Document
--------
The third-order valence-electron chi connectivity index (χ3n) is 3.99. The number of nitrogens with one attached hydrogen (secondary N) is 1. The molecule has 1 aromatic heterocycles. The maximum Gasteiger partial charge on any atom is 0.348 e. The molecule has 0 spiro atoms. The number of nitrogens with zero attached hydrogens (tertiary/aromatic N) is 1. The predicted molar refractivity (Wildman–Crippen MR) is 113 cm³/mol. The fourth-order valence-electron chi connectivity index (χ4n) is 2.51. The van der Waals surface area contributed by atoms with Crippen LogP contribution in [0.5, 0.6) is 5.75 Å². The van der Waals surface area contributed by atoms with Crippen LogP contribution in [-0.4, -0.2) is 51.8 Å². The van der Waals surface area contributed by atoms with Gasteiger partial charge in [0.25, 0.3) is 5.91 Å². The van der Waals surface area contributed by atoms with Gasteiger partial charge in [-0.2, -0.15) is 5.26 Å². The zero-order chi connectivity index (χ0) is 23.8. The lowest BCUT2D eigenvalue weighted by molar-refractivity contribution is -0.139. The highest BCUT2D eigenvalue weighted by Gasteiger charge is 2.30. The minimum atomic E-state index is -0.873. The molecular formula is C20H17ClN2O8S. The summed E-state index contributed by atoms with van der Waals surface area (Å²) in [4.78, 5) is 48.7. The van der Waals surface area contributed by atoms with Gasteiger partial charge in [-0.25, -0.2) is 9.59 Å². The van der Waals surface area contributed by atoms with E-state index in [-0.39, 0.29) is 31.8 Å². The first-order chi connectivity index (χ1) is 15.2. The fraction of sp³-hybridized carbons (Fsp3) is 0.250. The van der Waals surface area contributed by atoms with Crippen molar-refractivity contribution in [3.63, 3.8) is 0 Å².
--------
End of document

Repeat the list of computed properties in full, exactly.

The third-order valence-electron chi connectivity index (χ3n) is 3.99. The number of nitrogens with one attached hydrogen (secondary N) is 1. The molecule has 1 aromatic heterocycles. The maximum Gasteiger partial charge on any atom is 0.348 e. The molecule has 0 spiro atoms. The number of nitrogens with zero attached hydrogens (tertiary/aromatic N) is 1. The predicted molar refractivity (Wildman–Crippen MR) is 113 cm³/mol. The fourth-order valence-electron chi connectivity index (χ4n) is 2.51. The van der Waals surface area contributed by atoms with Crippen LogP contribution in [0.5, 0.6) is 5.75 Å². The van der Waals surface area contributed by atoms with Crippen LogP contribution in [-0.4, -0.2) is 51.8 Å². The van der Waals surface area contributed by atoms with Gasteiger partial charge in [0.25, 0.3) is 5.91 Å². The van der Waals surface area contributed by atoms with Gasteiger partial charge in [-0.2, -0.15) is 5.26 Å². The zero-order chi connectivity index (χ0) is 23.8. The lowest BCUT2D eigenvalue weighted by molar-refractivity contribution is -0.139. The highest BCUT2D eigenvalue weighted by Gasteiger charge is 2.30. The minimum atomic E-state index is -0.873. The molecular formula is C20H17ClN2O8S. The summed E-state index contributed by atoms with van der Waals surface area (Å²) in [4.78, 5) is 48.7. The van der Waals surface area contributed by atoms with Gasteiger partial charge in [-0.25, -0.2) is 9.59 Å². The van der Waals surface area contributed by atoms with E-state index in [-0.39, 0.29) is 31.8 Å². The first-order chi connectivity index (χ1) is 15.2. The fraction of sp³-hybridized carbons (Fsp3) is 0.250. The van der Waals surface area contributed by atoms with Crippen molar-refractivity contribution in [3.63, 3.8) is 0 Å².